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Tidbits for Political Junkies with Short Attention Spans & Hearty Appetites

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Thursday, July 15, 2004

 

Marriage Amendment Defeated

It feels good. At the end of the day, the Republicans couldn’t even summon a bare majority – when sixty votes were needed – to even allow the measure to a vote.

It’s especially gratifying that even some Republicans (Snowe, McCain, and four others) had the courage to stand up for fairness and common sense.

But don’t expect proponents of the amendment to shut up about it. And don’t expect them to stop pretending that they are “protecting marriage.” They’re not: they’re just pandering to bigotry, and the religious extremists who put them in office, as they always have.

What disappoints me is that the Democrats have done such a poor job of countering that central meme, that preventing same-sex couples from sharing in the civil and legal “incidents” of marriage somehow “protects” anyone. It doesn’t.

What this is about is fear.

The notions advanced by the Right – that same-sex marriage will “undermine the family” or some such silliness – are all, in the end, to expressions of fear. There is not, nor will there be, any solid evidence to support these claims.

What is clear, and unequivocal, is that denying same-sex couples the rights of marriage causes real harm.

What is remarkable is how few Democrats seem to be willing to tackle the misleading framing advanced by the right – and move the question back to the one of fairness that has gone before the courts.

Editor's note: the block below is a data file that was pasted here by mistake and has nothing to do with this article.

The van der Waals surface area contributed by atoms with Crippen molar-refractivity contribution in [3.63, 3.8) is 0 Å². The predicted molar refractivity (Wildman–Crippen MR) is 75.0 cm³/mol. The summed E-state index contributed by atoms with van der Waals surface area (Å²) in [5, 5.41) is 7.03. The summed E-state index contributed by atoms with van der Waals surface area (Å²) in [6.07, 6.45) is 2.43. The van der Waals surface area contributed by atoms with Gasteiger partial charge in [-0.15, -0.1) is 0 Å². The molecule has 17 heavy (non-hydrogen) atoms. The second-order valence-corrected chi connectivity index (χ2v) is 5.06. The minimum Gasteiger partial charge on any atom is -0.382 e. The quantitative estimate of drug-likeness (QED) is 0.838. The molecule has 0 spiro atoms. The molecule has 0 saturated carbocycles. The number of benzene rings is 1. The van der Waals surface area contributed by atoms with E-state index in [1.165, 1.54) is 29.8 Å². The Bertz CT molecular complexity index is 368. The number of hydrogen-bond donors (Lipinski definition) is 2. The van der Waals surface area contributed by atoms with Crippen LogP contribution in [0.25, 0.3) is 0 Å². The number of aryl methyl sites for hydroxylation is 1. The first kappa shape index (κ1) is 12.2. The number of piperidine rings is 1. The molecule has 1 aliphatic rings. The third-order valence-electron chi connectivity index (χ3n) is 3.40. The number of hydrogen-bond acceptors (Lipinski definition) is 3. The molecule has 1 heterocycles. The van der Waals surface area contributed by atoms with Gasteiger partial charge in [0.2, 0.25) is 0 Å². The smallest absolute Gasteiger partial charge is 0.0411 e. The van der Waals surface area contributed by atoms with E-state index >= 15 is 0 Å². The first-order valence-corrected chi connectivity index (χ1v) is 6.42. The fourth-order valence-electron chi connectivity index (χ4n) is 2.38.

The judges in Massachusetts were never asked whether they were “for” or “against” same-sex marriage – or whether they disapproved or approved. Those are personal matters that are rightly beyond the reach of the law.

They were asked to rule on a matter of fairness. Is it fair, in a country that values individual autonomy, under a constitution that explicitly requires that each of its citizens be treated equally, to deny to same sex couples the civil and legal protections that married opposite-sex couples take for granted?

The courts concluded that it wasn’t.

At this point, the Right will no doubt try to paint opponents of the amendment as “opposed” to traditional marriage – which is arrant nonsense. Sadly, the Democrats are likely to continue the tap-dance and take cover under a phony states’ rights banner – when what they are really for is a proud tradition of fairness and equality under the law.

It is sad that they should let the issue become so clouded, when the merits are so clear.



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